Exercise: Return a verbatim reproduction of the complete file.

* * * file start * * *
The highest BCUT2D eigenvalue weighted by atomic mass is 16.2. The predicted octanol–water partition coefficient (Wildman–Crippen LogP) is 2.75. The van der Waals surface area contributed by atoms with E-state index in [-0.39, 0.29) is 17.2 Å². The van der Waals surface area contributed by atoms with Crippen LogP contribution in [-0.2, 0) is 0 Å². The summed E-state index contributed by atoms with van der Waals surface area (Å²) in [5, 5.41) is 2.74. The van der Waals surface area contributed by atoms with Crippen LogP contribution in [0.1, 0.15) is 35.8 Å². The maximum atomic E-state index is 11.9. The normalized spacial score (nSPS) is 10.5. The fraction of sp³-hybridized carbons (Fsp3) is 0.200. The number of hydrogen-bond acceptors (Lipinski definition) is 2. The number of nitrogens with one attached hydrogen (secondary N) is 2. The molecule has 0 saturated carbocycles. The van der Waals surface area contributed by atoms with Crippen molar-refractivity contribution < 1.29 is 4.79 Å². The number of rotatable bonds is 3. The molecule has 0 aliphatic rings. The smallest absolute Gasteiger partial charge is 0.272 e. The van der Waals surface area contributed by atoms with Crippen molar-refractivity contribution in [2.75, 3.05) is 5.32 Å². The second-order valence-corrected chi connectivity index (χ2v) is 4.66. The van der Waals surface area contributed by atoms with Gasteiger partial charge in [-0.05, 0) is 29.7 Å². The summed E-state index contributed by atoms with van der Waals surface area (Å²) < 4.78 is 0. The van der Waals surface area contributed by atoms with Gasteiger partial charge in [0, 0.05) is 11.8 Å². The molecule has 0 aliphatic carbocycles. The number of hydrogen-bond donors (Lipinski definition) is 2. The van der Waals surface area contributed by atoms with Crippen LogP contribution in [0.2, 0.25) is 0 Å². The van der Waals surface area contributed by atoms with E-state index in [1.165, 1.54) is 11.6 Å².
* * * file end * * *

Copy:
The highest BCUT2D eigenvalue weighted by atomic mass is 16.2. The predicted octanol–water partition coefficient (Wildman–Crippen LogP) is 2.75. The van der Waals surface area contributed by atoms with E-state index in [-0.39, 0.29) is 17.2 Å². The van der Waals surface area contributed by atoms with Crippen LogP contribution in [-0.2, 0) is 0 Å². The summed E-state index contributed by atoms with van der Waals surface area (Å²) in [5, 5.41) is 2.74. The van der Waals surface area contributed by atoms with Crippen LogP contribution in [0.1, 0.15) is 35.8 Å². The maximum atomic E-state index is 11.9. The normalized spacial score (nSPS) is 10.5. The fraction of sp³-hybridized carbons (Fsp3) is 0.200. The number of hydrogen-bond acceptors (Lipinski definition) is 2. The number of nitrogens with one attached hydrogen (secondary N) is 2. The molecule has 0 saturated carbocycles. The van der Waals surface area contributed by atoms with Crippen molar-refractivity contribution < 1.29 is 4.79 Å². The number of rotatable bonds is 3. The molecule has 0 aliphatic rings. The smallest absolute Gasteiger partial charge is 0.272 e. The van der Waals surface area contributed by atoms with Crippen molar-refractivity contribution in [2.75, 3.05) is 5.32 Å². The second-order valence-corrected chi connectivity index (χ2v) is 4.66. The van der Waals surface area contributed by atoms with Gasteiger partial charge in [-0.05, 0) is 29.7 Å². The summed E-state index contributed by atoms with van der Waals surface area (Å²) < 4.78 is 0. The van der Waals surface area contributed by atoms with Gasteiger partial charge in [0, 0.05) is 11.8 Å². The molecule has 0 aliphatic carbocycles. The number of hydrogen-bond donors (Lipinski definition) is 2. The van der Waals surface area contributed by atoms with Crippen LogP contribution in [0.2, 0.25) is 0 Å². The van der Waals surface area contributed by atoms with E-state index in [1.165, 1.54) is 11.6 Å².